UPM researchers have identified the changes that are expected to occur in maximum precipitations in the Iberian Peninsula and Balearics due to climate change. A statistical analysis of simulations of a possible future climate has resulted in a database that quantifies the expected percentage changes in the maximum precipitations in the future according, to diverse emissions scenarios.
These results have been applied to the review of the Preliminary Flood Risk Assessment carried out by the Ministry for the Ecological Transition to adapt it to the Flood Directive of the European Union.
According to Carlos Garijo, a researcher involved in this study: "flood risks are expected to increase in the future as a consequence of climate change. Thus, the update of the Preliminary Flood Risk Assessment aims to identify at a national level the areas where are expected to increase the risks of flood due to climate change and to take measures to minimize the adverse consequences in these areas."
Changes in flood patterns can occur as a consequence of natural changes in climate, for instance, variations in precipitation regimes and temperature, also as a consequence of human activities such as the variation of land use or the construction of hydraulic infrastructures. In order to learn how the influence of climate change will affect floods in the future, the first step is to study how extreme precipitation will change since they are usually responsible for these floods.
In this context, researchers from the group of Hydroinformatics and Water Management Group at Universidad Politécnica de Madrid have studied the effect of climate change on maximum precipitations. To assess the future behavior of climate, researchers used the results of twelve climate models and identified the expected changes in daily maximum precipitation in the Iberian Peninsula and Balearics.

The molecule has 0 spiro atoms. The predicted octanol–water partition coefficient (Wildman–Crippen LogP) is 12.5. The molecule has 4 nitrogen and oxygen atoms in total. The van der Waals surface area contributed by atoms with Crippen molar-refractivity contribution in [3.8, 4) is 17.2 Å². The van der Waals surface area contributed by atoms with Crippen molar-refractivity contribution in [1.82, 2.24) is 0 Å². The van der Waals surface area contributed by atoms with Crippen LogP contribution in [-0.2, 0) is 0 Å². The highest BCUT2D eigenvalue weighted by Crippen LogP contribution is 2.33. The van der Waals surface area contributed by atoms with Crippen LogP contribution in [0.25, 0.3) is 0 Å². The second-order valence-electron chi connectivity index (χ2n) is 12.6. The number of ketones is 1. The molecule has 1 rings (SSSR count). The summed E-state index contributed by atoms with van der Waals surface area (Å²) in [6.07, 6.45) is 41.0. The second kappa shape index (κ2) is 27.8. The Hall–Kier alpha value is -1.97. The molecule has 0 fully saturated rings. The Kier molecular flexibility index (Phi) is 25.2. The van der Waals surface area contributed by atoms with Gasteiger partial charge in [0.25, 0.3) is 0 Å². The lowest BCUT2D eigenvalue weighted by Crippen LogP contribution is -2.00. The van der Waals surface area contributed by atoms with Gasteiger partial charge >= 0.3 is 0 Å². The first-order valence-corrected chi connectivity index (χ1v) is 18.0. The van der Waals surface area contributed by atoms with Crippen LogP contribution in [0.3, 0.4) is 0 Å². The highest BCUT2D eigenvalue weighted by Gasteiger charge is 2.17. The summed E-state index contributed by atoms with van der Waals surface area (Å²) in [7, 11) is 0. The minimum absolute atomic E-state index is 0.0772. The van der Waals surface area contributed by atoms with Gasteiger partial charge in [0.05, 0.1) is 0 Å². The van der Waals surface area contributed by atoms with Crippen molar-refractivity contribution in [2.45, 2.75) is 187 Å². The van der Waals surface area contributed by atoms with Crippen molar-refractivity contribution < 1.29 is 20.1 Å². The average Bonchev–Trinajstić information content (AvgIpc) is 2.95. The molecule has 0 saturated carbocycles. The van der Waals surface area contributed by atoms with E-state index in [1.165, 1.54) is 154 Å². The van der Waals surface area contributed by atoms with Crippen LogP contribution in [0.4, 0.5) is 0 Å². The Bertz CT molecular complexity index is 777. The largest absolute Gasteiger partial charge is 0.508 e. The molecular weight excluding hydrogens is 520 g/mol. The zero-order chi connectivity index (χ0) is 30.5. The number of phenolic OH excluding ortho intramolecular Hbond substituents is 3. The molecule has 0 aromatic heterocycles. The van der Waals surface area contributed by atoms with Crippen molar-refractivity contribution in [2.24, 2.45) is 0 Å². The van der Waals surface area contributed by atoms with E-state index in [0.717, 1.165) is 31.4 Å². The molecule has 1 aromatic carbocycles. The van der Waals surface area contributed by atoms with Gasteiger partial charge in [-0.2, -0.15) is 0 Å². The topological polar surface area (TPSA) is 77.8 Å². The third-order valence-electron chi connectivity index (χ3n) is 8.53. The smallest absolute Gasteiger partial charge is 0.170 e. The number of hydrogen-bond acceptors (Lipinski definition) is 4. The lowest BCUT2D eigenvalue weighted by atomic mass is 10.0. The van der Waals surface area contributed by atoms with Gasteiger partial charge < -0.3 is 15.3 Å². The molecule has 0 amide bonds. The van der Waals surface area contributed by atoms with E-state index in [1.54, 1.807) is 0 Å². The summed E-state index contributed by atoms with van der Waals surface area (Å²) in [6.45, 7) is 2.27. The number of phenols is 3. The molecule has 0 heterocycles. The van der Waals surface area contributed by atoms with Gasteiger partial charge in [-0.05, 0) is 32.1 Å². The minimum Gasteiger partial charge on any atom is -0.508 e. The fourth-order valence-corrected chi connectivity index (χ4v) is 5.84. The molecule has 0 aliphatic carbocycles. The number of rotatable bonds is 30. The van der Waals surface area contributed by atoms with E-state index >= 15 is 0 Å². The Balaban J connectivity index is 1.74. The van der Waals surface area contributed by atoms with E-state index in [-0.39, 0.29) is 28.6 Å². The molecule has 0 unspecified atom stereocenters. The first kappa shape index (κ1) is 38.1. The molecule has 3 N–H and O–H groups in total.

As a result, a database has been protected in the Intellectual Property Registry and includes the expected percentages changes in the maximum precipitations for during future periods (2011-2040; 2041-2070; 2071-2100) and two possible scenarios of future greenhouse emissions.
These results have been used by the Ministry of Ecological Transition and the companies involved the review of the Preliminary Flood Risk Assessment to adapt it to the Flood Directive of the European Union that includes the influence of climate change on floods.
Luis Mediero, a researcher involved in this study, says, "The database generated allows us to easily obtain the magnitude of extreme weather in the future, thus this study is also useful for city councils and water supply and sanitation companies as well as engineering companies that carry out studies considering the influence of climate change in extreme events."
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Carlos Garijo et al. Quantification of the expected changes in annual maximum daily precipitation quantiles under climate change in the Iberian Peninsula, Proceedings of 3rd International Electronic Conference on Water Sciences (ECWS-3) (2018). DOI: 10.3390/ECWS-3-05819